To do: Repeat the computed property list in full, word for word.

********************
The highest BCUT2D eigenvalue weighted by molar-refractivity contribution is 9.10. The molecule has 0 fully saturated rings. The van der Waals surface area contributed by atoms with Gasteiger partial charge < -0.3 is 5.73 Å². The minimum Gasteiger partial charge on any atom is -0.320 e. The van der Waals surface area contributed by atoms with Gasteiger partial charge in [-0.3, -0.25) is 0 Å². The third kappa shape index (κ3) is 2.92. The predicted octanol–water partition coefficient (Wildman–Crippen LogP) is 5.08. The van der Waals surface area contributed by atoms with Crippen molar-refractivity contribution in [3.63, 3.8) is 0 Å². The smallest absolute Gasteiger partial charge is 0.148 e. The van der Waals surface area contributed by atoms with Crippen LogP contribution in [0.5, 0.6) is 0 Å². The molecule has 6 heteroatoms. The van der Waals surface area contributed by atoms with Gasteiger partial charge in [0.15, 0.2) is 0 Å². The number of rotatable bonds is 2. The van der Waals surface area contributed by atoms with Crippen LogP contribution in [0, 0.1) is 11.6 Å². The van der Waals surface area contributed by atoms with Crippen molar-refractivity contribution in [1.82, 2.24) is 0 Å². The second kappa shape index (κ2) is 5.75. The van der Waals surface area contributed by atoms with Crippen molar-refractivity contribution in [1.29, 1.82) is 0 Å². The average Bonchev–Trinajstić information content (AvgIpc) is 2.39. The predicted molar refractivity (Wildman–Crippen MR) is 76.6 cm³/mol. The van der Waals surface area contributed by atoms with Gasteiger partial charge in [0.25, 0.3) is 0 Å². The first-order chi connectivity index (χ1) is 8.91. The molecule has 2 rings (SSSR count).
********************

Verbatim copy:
The highest BCUT2D eigenvalue weighted by molar-refractivity contribution is 9.10. The molecule has 0 fully saturated rings. The van der Waals surface area contributed by atoms with Gasteiger partial charge < -0.3 is 5.73 Å². The minimum Gasteiger partial charge on any atom is -0.320 e. The van der Waals surface area contributed by atoms with Gasteiger partial charge in [-0.3, -0.25) is 0 Å². The third kappa shape index (κ3) is 2.92. The predicted octanol–water partition coefficient (Wildman–Crippen LogP) is 5.08. The van der Waals surface area contributed by atoms with Crippen molar-refractivity contribution in [3.63, 3.8) is 0 Å². The smallest absolute Gasteiger partial charge is 0.148 e. The van der Waals surface area contributed by atoms with Crippen LogP contribution in [0.5, 0.6) is 0 Å². The molecule has 6 heteroatoms. The van der Waals surface area contributed by atoms with Gasteiger partial charge in [0.15, 0.2) is 0 Å². The number of rotatable bonds is 2. The van der Waals surface area contributed by atoms with Crippen LogP contribution in [0, 0.1) is 11.6 Å². The van der Waals surface area contributed by atoms with Crippen molar-refractivity contribution in [1.82, 2.24) is 0 Å². The second kappa shape index (κ2) is 5.75. The van der Waals surface area contributed by atoms with Crippen molar-refractivity contribution in [1.29, 1.82) is 0 Å². The average Bonchev–Trinajstić information content (AvgIpc) is 2.39. The predicted molar refractivity (Wildman–Crippen MR) is 76.6 cm³/mol. The van der Waals surface area contributed by atoms with Gasteiger partial charge in [0.25, 0.3) is 0 Å². The first-order chi connectivity index (χ1) is 8.91. The molecule has 2 rings (SSSR count).